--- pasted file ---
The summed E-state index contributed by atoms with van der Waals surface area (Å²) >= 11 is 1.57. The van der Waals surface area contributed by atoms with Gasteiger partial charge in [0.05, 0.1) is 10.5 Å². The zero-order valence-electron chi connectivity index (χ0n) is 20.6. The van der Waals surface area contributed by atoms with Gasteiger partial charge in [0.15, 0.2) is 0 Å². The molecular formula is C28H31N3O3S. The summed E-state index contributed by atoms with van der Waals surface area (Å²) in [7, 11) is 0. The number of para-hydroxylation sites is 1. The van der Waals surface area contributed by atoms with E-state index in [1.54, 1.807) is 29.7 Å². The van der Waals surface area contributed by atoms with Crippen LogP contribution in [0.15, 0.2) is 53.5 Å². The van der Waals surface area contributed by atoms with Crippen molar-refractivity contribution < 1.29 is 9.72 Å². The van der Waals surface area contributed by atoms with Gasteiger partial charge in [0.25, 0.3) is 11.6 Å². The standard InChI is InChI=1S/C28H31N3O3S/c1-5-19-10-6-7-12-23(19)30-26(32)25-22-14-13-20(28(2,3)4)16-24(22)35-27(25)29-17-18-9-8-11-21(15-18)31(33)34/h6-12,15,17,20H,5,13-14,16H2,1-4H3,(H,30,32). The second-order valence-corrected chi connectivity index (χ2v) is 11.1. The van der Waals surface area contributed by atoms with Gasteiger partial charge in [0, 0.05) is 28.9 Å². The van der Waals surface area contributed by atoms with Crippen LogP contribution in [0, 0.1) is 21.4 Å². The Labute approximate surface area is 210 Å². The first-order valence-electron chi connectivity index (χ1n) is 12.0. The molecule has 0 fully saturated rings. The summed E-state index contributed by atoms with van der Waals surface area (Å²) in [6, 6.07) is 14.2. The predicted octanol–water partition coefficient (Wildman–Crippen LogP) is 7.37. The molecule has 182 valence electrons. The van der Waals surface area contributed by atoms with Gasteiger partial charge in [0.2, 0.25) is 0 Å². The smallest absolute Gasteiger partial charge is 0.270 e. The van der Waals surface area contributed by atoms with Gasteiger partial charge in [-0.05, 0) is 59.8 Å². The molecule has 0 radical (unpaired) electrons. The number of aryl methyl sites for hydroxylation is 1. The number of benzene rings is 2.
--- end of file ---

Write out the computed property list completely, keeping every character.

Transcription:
The summed E-state index contributed by atoms with van der Waals surface area (Å²) >= 11 is 1.57. The van der Waals surface area contributed by atoms with Gasteiger partial charge in [0.05, 0.1) is 10.5 Å². The zero-order valence-electron chi connectivity index (χ0n) is 20.6. The van der Waals surface area contributed by atoms with Gasteiger partial charge in [0.15, 0.2) is 0 Å². The molecular formula is C28H31N3O3S. The summed E-state index contributed by atoms with van der Waals surface area (Å²) in [7, 11) is 0. The number of para-hydroxylation sites is 1. The van der Waals surface area contributed by atoms with E-state index in [1.54, 1.807) is 29.7 Å². The van der Waals surface area contributed by atoms with Crippen LogP contribution in [0.15, 0.2) is 53.5 Å². The van der Waals surface area contributed by atoms with Crippen molar-refractivity contribution < 1.29 is 9.72 Å². The van der Waals surface area contributed by atoms with Gasteiger partial charge in [0.25, 0.3) is 11.6 Å². The standard InChI is InChI=1S/C28H31N3O3S/c1-5-19-10-6-7-12-23(19)30-26(32)25-22-14-13-20(28(2,3)4)16-24(22)35-27(25)29-17-18-9-8-11-21(15-18)31(33)34/h6-12,15,17,20H,5,13-14,16H2,1-4H3,(H,30,32). The second-order valence-corrected chi connectivity index (χ2v) is 11.1. The van der Waals surface area contributed by atoms with Gasteiger partial charge in [0, 0.05) is 28.9 Å². The van der Waals surface area contributed by atoms with Crippen LogP contribution in [0, 0.1) is 21.4 Å². The Labute approximate surface area is 210 Å². The first-order valence-electron chi connectivity index (χ1n) is 12.0. The molecule has 0 fully saturated rings. The summed E-state index contributed by atoms with van der Waals surface area (Å²) in [6, 6.07) is 14.2. The predicted octanol–water partition coefficient (Wildman–Crippen LogP) is 7.37. The molecule has 182 valence electrons. The van der Waals surface area contributed by atoms with Gasteiger partial charge in [0.2, 0.25) is 0 Å². The smallest absolute Gasteiger partial charge is 0.270 e. The van der Waals surface area contributed by atoms with Gasteiger partial charge in [-0.05, 0) is 59.8 Å². The molecule has 0 radical (unpaired) electrons. The number of aryl methyl sites for hydroxylation is 1. The number of benzene rings is 2.